Love on the Road, Hate at Home

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Dear Lynda,

Two years ago, I met someone while I was riding across Asia. We fell in love and continued to travel together, and it was like a dream come true! But when we got back to Europe, our relationship started to fall apart.

 On the road, it felt like we were perfect for each other, but now, back in the daily routine of a 9 to 5, we’re almost at each other’s throats. We’re planning another journey soon but it feels like we may not last another month! Why is this happening?

– Karina

Hi Karina,

Most relationships naturally go through a honeymoon phase, a time of discovery where everything is new and exciting, you’re both on your best behavior, and the irritating bits are overlooked or dismissed. Add to this the adventure of travel and exploring new places and this phase can potentially last even longer. In addition, I’m guessing neither one of you are the same when you’re immersed in the daily 9 to 5 as when you were on the road, so it’s not unusual to find that your relationship isn’t the same either. The real question, then, is whether it’s something to do with how you each adjusted to returning home or if there’s a fundamental problem with your partnership that wasn’t apparent earlier.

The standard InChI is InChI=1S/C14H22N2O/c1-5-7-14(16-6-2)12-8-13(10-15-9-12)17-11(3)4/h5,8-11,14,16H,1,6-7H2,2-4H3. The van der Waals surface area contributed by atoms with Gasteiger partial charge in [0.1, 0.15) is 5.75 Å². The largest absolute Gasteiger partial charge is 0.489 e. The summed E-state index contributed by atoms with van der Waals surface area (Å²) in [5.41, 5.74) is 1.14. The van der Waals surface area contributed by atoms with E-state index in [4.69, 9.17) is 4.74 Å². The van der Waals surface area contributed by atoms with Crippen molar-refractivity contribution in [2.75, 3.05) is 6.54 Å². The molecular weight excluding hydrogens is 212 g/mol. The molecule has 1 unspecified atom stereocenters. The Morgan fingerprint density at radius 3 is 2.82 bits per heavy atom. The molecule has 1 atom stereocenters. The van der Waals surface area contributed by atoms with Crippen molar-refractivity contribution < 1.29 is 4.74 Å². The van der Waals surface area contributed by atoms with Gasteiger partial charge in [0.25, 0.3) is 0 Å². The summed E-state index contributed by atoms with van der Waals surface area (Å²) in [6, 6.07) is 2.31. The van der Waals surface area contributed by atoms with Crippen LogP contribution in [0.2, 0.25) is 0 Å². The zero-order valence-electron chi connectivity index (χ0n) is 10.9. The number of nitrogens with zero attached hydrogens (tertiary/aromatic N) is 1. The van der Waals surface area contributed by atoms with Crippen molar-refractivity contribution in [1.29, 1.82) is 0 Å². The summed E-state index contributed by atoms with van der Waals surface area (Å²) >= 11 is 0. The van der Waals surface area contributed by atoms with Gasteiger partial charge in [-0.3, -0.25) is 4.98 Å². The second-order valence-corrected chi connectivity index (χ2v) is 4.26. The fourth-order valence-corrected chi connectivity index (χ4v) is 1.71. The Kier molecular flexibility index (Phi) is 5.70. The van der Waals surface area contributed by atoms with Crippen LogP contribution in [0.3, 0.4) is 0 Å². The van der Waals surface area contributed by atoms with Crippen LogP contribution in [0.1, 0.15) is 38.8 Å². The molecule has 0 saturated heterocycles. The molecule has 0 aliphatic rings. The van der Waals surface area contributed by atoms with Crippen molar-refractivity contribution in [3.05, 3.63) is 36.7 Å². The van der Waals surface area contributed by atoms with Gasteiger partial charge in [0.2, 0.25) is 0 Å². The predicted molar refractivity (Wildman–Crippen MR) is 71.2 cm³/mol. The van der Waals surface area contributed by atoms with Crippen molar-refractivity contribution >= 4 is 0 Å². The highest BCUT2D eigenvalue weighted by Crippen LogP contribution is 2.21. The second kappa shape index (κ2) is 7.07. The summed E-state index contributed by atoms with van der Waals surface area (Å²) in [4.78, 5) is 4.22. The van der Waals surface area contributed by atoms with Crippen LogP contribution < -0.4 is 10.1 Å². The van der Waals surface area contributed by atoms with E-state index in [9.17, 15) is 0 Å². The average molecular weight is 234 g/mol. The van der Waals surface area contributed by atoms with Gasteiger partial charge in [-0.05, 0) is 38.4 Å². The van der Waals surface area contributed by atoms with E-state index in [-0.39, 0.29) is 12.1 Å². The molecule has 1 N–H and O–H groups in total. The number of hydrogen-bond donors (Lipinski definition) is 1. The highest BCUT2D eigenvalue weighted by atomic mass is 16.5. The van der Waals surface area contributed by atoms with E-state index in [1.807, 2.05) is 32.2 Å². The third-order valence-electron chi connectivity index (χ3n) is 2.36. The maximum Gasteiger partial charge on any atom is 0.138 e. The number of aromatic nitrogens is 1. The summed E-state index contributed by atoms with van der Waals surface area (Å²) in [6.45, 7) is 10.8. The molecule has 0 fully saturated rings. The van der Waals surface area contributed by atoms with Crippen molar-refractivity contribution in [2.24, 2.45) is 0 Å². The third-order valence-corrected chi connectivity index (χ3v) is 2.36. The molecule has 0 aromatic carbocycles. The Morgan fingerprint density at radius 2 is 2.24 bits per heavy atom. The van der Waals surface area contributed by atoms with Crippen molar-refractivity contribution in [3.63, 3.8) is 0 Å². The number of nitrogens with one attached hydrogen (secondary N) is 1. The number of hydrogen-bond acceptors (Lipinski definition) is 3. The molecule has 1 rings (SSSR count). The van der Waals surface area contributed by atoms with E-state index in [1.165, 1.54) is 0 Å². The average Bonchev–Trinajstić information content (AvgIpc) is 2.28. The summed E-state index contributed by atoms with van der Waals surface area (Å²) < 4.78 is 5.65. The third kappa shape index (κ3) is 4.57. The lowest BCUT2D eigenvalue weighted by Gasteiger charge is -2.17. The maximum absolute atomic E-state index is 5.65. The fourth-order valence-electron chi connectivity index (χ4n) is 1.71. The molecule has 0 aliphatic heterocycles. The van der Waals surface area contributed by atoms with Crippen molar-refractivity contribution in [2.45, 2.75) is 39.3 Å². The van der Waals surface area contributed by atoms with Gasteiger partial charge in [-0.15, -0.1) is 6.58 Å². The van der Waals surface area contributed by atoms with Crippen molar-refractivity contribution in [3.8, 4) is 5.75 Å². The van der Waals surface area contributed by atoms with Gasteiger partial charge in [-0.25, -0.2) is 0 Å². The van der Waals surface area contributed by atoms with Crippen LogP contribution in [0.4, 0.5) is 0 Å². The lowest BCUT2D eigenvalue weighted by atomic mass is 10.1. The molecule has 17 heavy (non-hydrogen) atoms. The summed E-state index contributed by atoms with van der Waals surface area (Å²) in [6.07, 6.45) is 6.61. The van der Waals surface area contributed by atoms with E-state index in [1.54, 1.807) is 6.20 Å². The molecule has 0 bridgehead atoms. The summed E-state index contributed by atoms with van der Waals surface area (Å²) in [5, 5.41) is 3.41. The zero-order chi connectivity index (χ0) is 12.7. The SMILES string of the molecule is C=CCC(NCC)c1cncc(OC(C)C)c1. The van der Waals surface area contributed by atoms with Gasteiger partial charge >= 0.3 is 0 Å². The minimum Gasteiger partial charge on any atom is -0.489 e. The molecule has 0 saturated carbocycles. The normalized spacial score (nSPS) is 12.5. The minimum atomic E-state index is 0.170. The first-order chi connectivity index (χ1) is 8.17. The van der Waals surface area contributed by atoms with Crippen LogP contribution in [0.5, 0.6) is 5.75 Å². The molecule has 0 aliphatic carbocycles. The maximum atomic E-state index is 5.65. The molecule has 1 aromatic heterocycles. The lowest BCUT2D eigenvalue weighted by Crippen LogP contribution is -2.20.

What worked well for the two of you while travelling? What are you finding particularly difficult now that you are home? How have you each adjusted to being back in the reality of jobs, chores, and outside obligations, and are you supporting each other in this process or finding fault and blame? Have you, or your partner, changed in how you are handling challenges that arise? Are qualities that you ignored or found endearing before now driving you crazy? Or has your partner shown a new personality trait you don’t find attractive or one that wasn’t obvious with all the distractions of the road?

Being able to sit down together to figure out what’s happening is an important quality to have no matter where you are. Sorting out what’s due to perhaps a poor adjustment on one, or both, of your parts to being home, and finding better ways of coping is one possibility. Getting outside help may be needed but worth the time and effort if the relationship has a good foundation. But discovering that despite the fact you had an amazing time travelling together you aren’t a suitable match for living in the day-to-day world of regular life is another possible, and painful, outcome. If that’s the case, recognizing it now may save your throats, and you, a lot of heartache down the road.

– Lynda



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